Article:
Home Entertainment ‘Suspended Time’ Review: Olivier Assayas’ Sunny Indulgence Returns Us to the Early...

‘Suspended Time’ Review: Olivier Assayas’ Sunny Indulgence Returns Us to the Early Days of Lockdown


If any part of you has been curious as to how French filmmaker Olivier Assayas spent the early days of the global pandemic, along comes “Suspended Time” to answer your question, with very much the answer you might expect: pretty comfortably, thanks for asking. Alternating a thinly fictionalised portrait of the artist isolating at his family’s country home with fully autobiographical narration by the director himself, this mildly amusing but vastly indulgent bagatelle feels a tardy entry in the first wave of lockdown cinema — too late to feel fresh, but still too soon to have accumulated much meaningful perspective on an experience we all remember too well. Assayas devotees will take some pleasure in its formal fillips and self-references. Others need not apply.

At its most interesting — and quietly gossipy, if you are so minded — “Suspended Time” could be read as a reply work of sorts to “Bergman Island,” a more ornate but similarly self-reflexive 2021 film by Assayas’ ex-partner Mia Hansen-Løve. Written in the wake of their separation, Hansen-Løve’s film mused somewhat tartly on the challenges of preserving one’s sense of self while maintaining a relationship with an older artist who regards you as a subject as well as a lover. Played by Tim Roth, said artist was plainly modeled on Assayas. Now, Assayas’ latest features a clear Hansen-Løve proxy: Flavia (Maud Wyler), now split from the helmer’s alter ego Paul (Vincent Macaigne), sternly smokes and dispenses passive-aggressive criticism over Zoom as they negotiate the upbringing of their daughter Britt (Magdalena Lafont) in a time of moderate crisis. As public celebrity flame wars go, this is as civil and sun-dappled as they come.

Flavia is only an intermittent presence in “Suspended Time,” however, and the film dwells minimally on their past — instead presenting Paul, pandemic anxieties notwithstanding, in a placid and happily loved-up present. It’s April 2020, and the filmmaker is waiting out the lockdown in his rambling rural childhood home in Chevreuse, a sleepy commune south of Paris. The house, cluttered and creaky and book-lined, is still in much the state of luxuriously bohemian disarray that his late parents left it, with a tennis court nestled in the sprawling, verdantly overgrown garden. It’s pretty much the model of where everyone would like to have isolated for months on end, give or take the additional presence of Etienne (Micha Lescot), Paul’s rakish music-journo brother.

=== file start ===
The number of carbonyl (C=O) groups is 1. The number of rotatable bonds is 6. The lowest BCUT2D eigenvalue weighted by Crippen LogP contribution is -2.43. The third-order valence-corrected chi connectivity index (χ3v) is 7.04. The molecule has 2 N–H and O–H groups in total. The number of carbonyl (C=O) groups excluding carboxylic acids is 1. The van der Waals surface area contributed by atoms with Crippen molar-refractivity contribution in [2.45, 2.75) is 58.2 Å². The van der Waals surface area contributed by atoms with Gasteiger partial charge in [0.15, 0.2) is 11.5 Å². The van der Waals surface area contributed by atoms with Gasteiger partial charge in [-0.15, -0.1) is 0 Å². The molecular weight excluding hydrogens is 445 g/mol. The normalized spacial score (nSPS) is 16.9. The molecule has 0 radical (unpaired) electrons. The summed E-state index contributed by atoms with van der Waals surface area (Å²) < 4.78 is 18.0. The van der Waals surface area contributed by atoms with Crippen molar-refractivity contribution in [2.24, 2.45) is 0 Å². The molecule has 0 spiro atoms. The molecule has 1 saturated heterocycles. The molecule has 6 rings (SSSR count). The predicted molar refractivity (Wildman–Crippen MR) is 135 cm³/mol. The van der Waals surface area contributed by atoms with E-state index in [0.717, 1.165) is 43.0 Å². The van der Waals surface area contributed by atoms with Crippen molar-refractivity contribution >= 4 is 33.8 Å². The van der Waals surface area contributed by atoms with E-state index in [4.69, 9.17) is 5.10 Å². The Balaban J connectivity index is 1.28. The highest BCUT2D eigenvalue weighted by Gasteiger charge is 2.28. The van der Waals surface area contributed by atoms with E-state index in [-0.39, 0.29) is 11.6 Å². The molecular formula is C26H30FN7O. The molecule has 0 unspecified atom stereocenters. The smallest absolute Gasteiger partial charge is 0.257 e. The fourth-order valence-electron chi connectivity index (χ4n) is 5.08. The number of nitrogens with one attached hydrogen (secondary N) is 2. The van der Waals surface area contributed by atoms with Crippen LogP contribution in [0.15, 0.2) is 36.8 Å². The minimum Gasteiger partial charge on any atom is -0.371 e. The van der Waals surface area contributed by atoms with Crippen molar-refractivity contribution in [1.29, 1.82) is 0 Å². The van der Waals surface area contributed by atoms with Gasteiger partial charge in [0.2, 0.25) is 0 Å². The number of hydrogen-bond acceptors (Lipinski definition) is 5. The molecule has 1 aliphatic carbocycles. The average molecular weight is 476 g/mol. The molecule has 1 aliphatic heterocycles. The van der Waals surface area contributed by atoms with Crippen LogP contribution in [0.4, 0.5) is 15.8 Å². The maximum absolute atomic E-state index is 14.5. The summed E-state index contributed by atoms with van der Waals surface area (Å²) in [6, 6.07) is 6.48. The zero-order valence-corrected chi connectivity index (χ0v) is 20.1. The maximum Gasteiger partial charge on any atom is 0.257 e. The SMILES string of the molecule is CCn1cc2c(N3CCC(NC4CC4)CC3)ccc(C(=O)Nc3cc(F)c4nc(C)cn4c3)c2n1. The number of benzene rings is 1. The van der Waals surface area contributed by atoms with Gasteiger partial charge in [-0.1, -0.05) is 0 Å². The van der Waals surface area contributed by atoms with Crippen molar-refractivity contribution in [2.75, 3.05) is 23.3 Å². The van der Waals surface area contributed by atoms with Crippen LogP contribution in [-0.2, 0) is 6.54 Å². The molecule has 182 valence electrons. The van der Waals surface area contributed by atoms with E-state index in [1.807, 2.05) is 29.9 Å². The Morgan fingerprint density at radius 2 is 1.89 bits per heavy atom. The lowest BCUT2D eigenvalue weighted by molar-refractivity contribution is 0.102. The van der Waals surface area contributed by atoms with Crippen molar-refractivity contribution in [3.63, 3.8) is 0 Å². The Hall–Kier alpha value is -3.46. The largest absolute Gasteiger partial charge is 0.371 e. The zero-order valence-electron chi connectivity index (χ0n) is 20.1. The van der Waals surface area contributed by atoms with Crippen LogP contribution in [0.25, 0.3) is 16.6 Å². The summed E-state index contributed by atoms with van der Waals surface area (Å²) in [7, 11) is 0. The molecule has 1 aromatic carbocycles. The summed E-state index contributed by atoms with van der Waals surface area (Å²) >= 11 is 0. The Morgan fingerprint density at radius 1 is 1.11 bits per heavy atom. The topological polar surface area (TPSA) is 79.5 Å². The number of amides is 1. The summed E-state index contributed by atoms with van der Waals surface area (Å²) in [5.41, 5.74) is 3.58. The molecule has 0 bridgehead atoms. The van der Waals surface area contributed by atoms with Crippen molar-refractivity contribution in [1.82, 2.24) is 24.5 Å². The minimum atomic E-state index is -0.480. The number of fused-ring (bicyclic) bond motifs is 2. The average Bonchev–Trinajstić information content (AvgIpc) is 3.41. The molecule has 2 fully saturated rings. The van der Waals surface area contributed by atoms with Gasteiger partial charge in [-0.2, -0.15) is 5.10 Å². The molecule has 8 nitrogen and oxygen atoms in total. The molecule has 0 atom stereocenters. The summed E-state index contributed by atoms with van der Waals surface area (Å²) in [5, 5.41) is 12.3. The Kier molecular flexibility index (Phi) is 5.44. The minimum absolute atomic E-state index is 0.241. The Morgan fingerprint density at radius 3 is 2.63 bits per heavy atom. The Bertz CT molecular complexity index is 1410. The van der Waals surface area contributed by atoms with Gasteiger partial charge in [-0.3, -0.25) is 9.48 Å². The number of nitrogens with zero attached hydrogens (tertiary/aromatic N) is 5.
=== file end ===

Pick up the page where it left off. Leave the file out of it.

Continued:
Paul and Etienne’s respective girlfriends, Morgane (Nina D’Urso) and Carole (Nora Hamzawi), complete a ragtag domestic quartet, and the film’s scant dramatic conflict hinges on the minor irritations that bristle between them — familiar to anyone who felt a little too close to their nearest and dearest in those strange, out-of-time months. There’s minor-key comedy in the brothers’ odd-couple differences — Etienne is coolly unflappable, if a bit of a poseur, while Paul is a twitchy neurotic — that flare up when they attempt to cook together or squabble over the ethics of Amazon purchases. But only once Carole departs, and an unleashed Etienne finally gets candid about Paul’s self-absorbed failings, does that friction gesture at something deeper.

For the most part, however, this is an uncompellingly pleasant house arrest, shot with bleached, summery warmth by Eric Gautier, and filled with meandering, high-minded conversations about Paul’s literary and artistic hobby-horses. “Enough about David Hockney,” Morgane instructs him toward the film’s end — speaking for the audience, though not soon enough. Beyond such occasional interventions, neither of the female characters is drawn in terribly illuminating detail.

Running semi-jokes about mask-wearing anxiety and hygiene theater feel entirely played out by 2024, and well beneath Assayas’ abilities as a writer, while Paul’s sporadic fretting about career stasis and creative blockage is countered by others reminding him of his rampant privilege. That the film calls out its own navel-gazing only makes it feel more removed from any potential audience: What’s our stake in Assayas arguing with himself?

It’s when Assayas drops the autofiction conceit to directly articulate his relationship to the house and its surroundings — via his own characterful, faintly melancholic voiceover — that “Suspended Time” takes on greater emotional heft, emerging as something of a parallel piece to Assayas’ lovely 2008 drama “Summer Hours” in its reflection on family spaces, heirlooms and their lingering resonance. It’s genuinely moving to hear Assayas talking about his father’s untouched office chair, or the regular running route he carved out as a teenager dreaming of eventual escape, now retraced with older, more complacent steps. Droll as Macaigne’s skewed Assayas impersonation is — to the very select audience that will even recognize it as such — this auteur curio might have been richer as a first-person documentary, minus the Covid-era observations that feel specific to everyone and no one at once.